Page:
As parents, it's heartbreaking to discover that your teen has been infected with one of the worst diseases he or she has to deal with in his or her lifetime. Such diagnosis can be truly scary and powerful enough to crush your teen's spirit (and yours in the process). Despite this truth, it still pays to remember that now isn't the time to back down. Instead, you have to be strong for your teen and fight the shame game alongside him or her. Here are some tips to help you help your son or daughter in dealing with the diagnosis.
1. Communicate calmly.
Calm may be the last thing you have in mind after finding out that your teenager engaged in unprotected sex. However, condemning your son and daughter for the grave mistake committed isn't going to help the situation. It may just make it worse so to prevent that from happening, make him or her feel how you're on their side no matter what. This will help them open up wholeheartedly to you, which is crucial to how you'll move forward with the situation as parent and child.
2. Provide an unwavering help and support.
Your teenager is surely confused and scared so knowing that you're there for them during this most difficult time will bring them the much-needed comfort that they need. Aside from making them feel that they've got you, you can also offer to take them to a professional (a GP or any specialist) who can help them get tested again (for confirmation) and treated.
3. Suggest to get help from an emotional expert.
Shame, anger, betrayal, hurt, and shock are some of the emotions that your teenager may be dealing with. These can be too much if they hit him or her all at the same time. So aside from getting treatment for the disease itself, it's crucial to get help from someone who can help your son or daughter deal with the emotional devastation caused by the diagnosis. Your son or daughter may or not be open to this so it's important to honor their decision.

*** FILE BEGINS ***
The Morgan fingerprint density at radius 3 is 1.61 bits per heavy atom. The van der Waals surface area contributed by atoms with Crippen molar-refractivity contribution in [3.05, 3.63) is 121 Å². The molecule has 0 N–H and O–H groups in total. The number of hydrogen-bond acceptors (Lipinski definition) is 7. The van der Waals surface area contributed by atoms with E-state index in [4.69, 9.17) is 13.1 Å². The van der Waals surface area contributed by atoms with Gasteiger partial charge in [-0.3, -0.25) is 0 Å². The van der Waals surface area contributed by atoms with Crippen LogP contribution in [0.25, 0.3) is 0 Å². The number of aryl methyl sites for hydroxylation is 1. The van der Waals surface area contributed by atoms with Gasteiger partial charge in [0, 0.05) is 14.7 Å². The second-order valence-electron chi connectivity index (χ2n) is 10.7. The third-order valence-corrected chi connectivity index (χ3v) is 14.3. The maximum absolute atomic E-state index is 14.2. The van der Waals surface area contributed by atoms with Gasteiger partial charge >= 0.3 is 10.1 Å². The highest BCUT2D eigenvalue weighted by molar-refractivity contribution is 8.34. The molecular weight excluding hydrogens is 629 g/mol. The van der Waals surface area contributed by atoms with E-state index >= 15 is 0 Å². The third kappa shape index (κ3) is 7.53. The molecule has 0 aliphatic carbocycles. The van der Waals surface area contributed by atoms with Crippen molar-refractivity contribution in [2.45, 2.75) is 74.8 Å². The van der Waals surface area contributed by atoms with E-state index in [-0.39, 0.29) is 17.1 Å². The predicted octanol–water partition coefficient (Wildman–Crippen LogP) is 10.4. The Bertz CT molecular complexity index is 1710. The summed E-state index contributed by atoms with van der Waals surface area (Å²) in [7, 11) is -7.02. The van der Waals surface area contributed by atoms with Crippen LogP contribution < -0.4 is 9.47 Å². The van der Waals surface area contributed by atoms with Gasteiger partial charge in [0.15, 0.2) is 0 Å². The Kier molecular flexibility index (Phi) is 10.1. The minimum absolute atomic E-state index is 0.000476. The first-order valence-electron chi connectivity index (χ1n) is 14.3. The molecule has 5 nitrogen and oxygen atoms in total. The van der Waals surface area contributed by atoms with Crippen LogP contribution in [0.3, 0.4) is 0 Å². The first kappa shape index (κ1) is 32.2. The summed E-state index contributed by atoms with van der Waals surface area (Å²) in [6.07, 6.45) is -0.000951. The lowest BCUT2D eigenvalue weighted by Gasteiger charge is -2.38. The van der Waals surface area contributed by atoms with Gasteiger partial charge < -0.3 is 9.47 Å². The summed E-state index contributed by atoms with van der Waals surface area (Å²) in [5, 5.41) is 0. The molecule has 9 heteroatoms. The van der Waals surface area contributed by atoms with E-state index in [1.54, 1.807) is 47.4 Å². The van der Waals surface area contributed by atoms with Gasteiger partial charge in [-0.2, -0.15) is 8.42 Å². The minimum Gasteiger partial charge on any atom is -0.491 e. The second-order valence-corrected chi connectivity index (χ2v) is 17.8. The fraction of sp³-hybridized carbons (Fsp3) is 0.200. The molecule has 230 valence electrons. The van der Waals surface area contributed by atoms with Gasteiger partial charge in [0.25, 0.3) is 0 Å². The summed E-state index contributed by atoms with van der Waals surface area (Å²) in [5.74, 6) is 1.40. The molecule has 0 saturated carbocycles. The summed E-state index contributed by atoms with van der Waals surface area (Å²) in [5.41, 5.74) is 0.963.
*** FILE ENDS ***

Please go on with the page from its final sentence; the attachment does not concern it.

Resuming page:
4. Help them cope with the changes.
It's highly possible that your teenager's GP would recommend abstinence from any type of sexual activity during the course of the treatment (or at least until such time that you can be sure that your teenager is already infection-free), prompting a negative reaction from your teenager. This is when your parenting skills should come into play. In an assertive manner, help him or her understand why it's important to abstain from any sexual activity upon contracting an STD (and if you think it would help, to cut ties from their partner). Prepare for resistance but don't give up too easily. Be patient in guiding your teenager in the right path.
5. Have a discussion about Safe Sex 101.
Because if not now, when? There won't really be a perfect time to discuss the importance of protected sex so don't think of delaying it. Let your teenager know how he or she can ask you the questions and that you'll do your best to answer them with all honesty. Make them feel how this is a conversation you needed to have now without pressuring them into opening up to you. This way, you can address their questions while making them feel that you're still their ally.
Being diagnosed with an STD isn't an easy situation to be in. Help your teenager get the STD facts and deal with them in the healthiest and smartest way possible. With your patience, perseverance, and love, plus care from a professional, he or she would be healed inside and out in time.